John Doe A v. Penn State
First Penn State scandal lawsuit says Coach Jerry Sandusky sexually abused a boy more than 100 times and the abuse was enabled by the school's "negligent oversight."
Bradley v. Lohan
Former Betty Ford Center employee sues Lindsay Lohan for assault, alleging the actress threw a phone at her and yanked her wrist while refusing to be breathalzyed.
N.D. v. New York Post
Hotel maid allegedly raped by French politician sues the New York Post for falsely reporting that she is a prostitute who "routinely traded sex for money" with male guests.
Reinhart v. Mortenson
Two Montana residents allege the author of "Three Cups of Tea" "fabricated material about his activities and work in Pakistan and Afghanistan" to sell the book.
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• Maryland appeals court says dog owners can be held strictly liable for pit bull attacks. "Because of its aggressive and vicious nature and its capability to inflict serious and sometimes fatal injuries, pit bulls and cross-bred pit bulls are inherently dangerous." Tracey v. Solesky

• Woman who has been diagnosed as a sex addict sues a school district for failing to prevent her from having sex with male students on the school bus when she was in 11th grade.
Barksdale v. Egg Harbor Township Bd. of Ed.

• Civil rights activist challenges Georgia's "stand your ground law." "By not defining what actions create a reasonable perception justifying the use of deadly force, the Act[] potentially deprives all Georgia[n]s of the right to life without due process of law." Hutchins v. Deal

• Former patient of a Rhode Island doctor sues him for featuring her in a book about drug addiction. "Plaintiff had expected, as any reasonable patient would, that her private conversations during her treatment sessions with the Defendant would remain private and confidential."
Lisnoff v. Stein

• Class action alleges the YMCA deceives consumers by representing that it practices "Christian" values while allowing its gyms to be used for gay sex trysts. "YMCAs around the country ... are currently being used as brothels for cruising, with the YMCA's knowledge and implicit consent."
Keister v. YMCA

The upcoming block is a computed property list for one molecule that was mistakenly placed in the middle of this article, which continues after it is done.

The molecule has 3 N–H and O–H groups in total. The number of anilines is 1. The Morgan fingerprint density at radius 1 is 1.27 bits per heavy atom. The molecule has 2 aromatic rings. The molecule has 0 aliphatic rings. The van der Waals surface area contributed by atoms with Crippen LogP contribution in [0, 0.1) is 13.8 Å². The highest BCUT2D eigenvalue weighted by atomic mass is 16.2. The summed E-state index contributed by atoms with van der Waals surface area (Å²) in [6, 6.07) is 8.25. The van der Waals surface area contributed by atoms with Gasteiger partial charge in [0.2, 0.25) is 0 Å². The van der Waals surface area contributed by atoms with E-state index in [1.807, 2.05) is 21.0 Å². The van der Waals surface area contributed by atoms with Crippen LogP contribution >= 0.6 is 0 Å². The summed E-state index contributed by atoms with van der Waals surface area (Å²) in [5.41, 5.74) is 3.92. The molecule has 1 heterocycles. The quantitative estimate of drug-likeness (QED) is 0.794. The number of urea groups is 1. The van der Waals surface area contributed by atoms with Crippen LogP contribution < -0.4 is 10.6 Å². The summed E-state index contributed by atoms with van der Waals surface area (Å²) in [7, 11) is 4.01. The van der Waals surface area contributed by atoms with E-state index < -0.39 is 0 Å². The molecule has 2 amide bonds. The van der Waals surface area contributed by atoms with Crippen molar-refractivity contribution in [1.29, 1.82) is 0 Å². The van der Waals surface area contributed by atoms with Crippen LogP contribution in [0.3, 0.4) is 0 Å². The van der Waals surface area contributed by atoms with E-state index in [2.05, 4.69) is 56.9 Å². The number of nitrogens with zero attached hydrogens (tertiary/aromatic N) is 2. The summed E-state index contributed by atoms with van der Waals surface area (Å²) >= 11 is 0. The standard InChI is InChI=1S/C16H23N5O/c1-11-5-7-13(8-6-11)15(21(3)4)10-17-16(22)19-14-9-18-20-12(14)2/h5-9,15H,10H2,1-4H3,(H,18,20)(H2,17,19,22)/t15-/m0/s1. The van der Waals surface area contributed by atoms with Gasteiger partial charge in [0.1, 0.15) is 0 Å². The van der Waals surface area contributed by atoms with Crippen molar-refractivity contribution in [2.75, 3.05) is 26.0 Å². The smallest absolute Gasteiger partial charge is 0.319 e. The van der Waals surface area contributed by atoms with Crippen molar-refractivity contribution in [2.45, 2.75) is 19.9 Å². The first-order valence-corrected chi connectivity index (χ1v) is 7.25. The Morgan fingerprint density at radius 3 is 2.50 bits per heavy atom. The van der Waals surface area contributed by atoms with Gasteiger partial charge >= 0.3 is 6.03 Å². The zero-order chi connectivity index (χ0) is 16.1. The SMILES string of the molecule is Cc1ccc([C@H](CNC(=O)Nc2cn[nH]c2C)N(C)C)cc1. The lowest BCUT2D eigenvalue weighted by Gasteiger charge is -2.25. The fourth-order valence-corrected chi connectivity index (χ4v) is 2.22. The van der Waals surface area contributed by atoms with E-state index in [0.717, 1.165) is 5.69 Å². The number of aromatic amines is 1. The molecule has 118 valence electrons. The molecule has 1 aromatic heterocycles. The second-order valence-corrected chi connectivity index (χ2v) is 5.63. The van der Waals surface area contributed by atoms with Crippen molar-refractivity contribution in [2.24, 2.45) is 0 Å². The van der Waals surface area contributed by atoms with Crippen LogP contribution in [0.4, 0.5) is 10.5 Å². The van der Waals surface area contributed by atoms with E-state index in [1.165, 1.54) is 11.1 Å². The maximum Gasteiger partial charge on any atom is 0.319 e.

• Social workers are not liable for a sexual assault on a 5-year-old boy by a 16-year-old male placed in an adoptive home. "To rule against the individual defendants in this case would definitely break new ground."
Doe v. Braddy

• Student sues college for refusing to grant her the "reasonable accommodation" of a single room after she complained about her roommate's exhibitionist behavior.
Blankmeyer v. Stonehill College

• School district can be sued over a guidance counselor's sexual relationship with a student who was over the age of consent. "The inherent imbalance of power between a guidance counselor in a public school and a student may render opportunistic sexual predation sufficiently shocking, even with a 'consenting' student over sixteen, to form the basis of a substantive due process claim."
Doe v. Fournier

• Utah judge finds a "credible threat" that Utah County officials will prosecute a polygamist and his wives for bigamy. The officials' acts "suggest that an actual prosecution of Plaintiffs is forthcoming."
Brown v. Herbert

• Louisville, Ky., strip club sues a competitor for displaying an electronic sign outside a convention center that said "Don't go to Godfathers, their girls are ugly and have crabs."
The Godfather v. Trixie's Lounge

• A lawyer cannot sue two women he dated for posting derogatory comments about him on liarscheatersrus.com. "[W]hen viewed within the larger context of the website on which they were posted, there can be no doubt that a reasonable reader would understand the comments to be opinion." Coulotte v. Ryncarz

• Oglala Sioux tribe sues beer makers and Whiteclay, Neb., bars for enabling alcohol abuse on the Pine Ridge Indian Reservation. The illegal trade in alcohol has "caused devastating injuries to the Lakota people and massive financial damages to the [tribe]."